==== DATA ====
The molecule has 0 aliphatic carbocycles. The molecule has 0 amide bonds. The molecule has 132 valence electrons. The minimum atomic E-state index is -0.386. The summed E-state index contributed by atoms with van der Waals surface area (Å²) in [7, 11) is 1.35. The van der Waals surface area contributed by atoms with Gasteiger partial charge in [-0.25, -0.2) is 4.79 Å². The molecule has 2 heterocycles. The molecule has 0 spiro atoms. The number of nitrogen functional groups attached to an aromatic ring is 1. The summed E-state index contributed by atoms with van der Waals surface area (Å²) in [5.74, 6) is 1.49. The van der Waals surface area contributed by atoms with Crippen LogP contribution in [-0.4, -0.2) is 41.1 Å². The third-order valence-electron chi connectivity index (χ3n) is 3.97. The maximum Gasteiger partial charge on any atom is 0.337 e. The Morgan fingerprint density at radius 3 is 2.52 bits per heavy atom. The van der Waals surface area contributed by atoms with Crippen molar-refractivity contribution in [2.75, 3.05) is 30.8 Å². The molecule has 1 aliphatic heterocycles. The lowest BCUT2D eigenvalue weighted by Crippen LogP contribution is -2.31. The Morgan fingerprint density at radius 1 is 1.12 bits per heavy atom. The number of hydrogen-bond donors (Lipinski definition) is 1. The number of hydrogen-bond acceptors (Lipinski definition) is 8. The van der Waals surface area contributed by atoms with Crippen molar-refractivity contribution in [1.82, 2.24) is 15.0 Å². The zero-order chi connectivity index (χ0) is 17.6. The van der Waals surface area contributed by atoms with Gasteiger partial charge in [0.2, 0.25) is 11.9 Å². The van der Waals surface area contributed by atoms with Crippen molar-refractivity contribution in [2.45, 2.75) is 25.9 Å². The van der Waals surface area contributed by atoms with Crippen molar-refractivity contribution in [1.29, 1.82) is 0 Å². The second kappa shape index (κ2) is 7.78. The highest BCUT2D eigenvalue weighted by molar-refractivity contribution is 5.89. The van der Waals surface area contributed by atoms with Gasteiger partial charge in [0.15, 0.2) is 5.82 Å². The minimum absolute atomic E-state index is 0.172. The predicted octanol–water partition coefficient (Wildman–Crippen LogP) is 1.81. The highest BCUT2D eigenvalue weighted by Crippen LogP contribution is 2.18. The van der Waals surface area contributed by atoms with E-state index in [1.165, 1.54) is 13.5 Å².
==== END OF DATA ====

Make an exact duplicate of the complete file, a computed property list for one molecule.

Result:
The molecule has 0 aliphatic carbocycles. The molecule has 0 amide bonds. The molecule has 132 valence electrons. The minimum atomic E-state index is -0.386. The summed E-state index contributed by atoms with van der Waals surface area (Å²) in [7, 11) is 1.35. The van der Waals surface area contributed by atoms with Gasteiger partial charge in [-0.25, -0.2) is 4.79 Å². The molecule has 2 heterocycles. The molecule has 0 spiro atoms. The number of nitrogen functional groups attached to an aromatic ring is 1. The summed E-state index contributed by atoms with van der Waals surface area (Å²) in [5.74, 6) is 1.49. The van der Waals surface area contributed by atoms with Crippen LogP contribution in [-0.4, -0.2) is 41.1 Å². The third-order valence-electron chi connectivity index (χ3n) is 3.97. The maximum Gasteiger partial charge on any atom is 0.337 e. The Morgan fingerprint density at radius 3 is 2.52 bits per heavy atom. The van der Waals surface area contributed by atoms with Crippen molar-refractivity contribution in [2.75, 3.05) is 30.8 Å². The molecule has 1 aliphatic heterocycles. The lowest BCUT2D eigenvalue weighted by Crippen LogP contribution is -2.31. The Morgan fingerprint density at radius 1 is 1.12 bits per heavy atom. The number of hydrogen-bond donors (Lipinski definition) is 1. The number of hydrogen-bond acceptors (Lipinski definition) is 8. The van der Waals surface area contributed by atoms with Crippen molar-refractivity contribution in [1.82, 2.24) is 15.0 Å². The zero-order chi connectivity index (χ0) is 17.6. The van der Waals surface area contributed by atoms with Gasteiger partial charge in [0.2, 0.25) is 11.9 Å². The van der Waals surface area contributed by atoms with Crippen molar-refractivity contribution in [2.45, 2.75) is 25.9 Å². The van der Waals surface area contributed by atoms with Crippen molar-refractivity contribution in [1.29, 1.82) is 0 Å². The second kappa shape index (κ2) is 7.78. The highest BCUT2D eigenvalue weighted by molar-refractivity contribution is 5.89. The van der Waals surface area contributed by atoms with Gasteiger partial charge in [0.15, 0.2) is 5.82 Å². The minimum absolute atomic E-state index is 0.172. The predicted octanol–water partition coefficient (Wildman–Crippen LogP) is 1.81. The highest BCUT2D eigenvalue weighted by Crippen LogP contribution is 2.18. The van der Waals surface area contributed by atoms with E-state index in [1.165, 1.54) is 13.5 Å².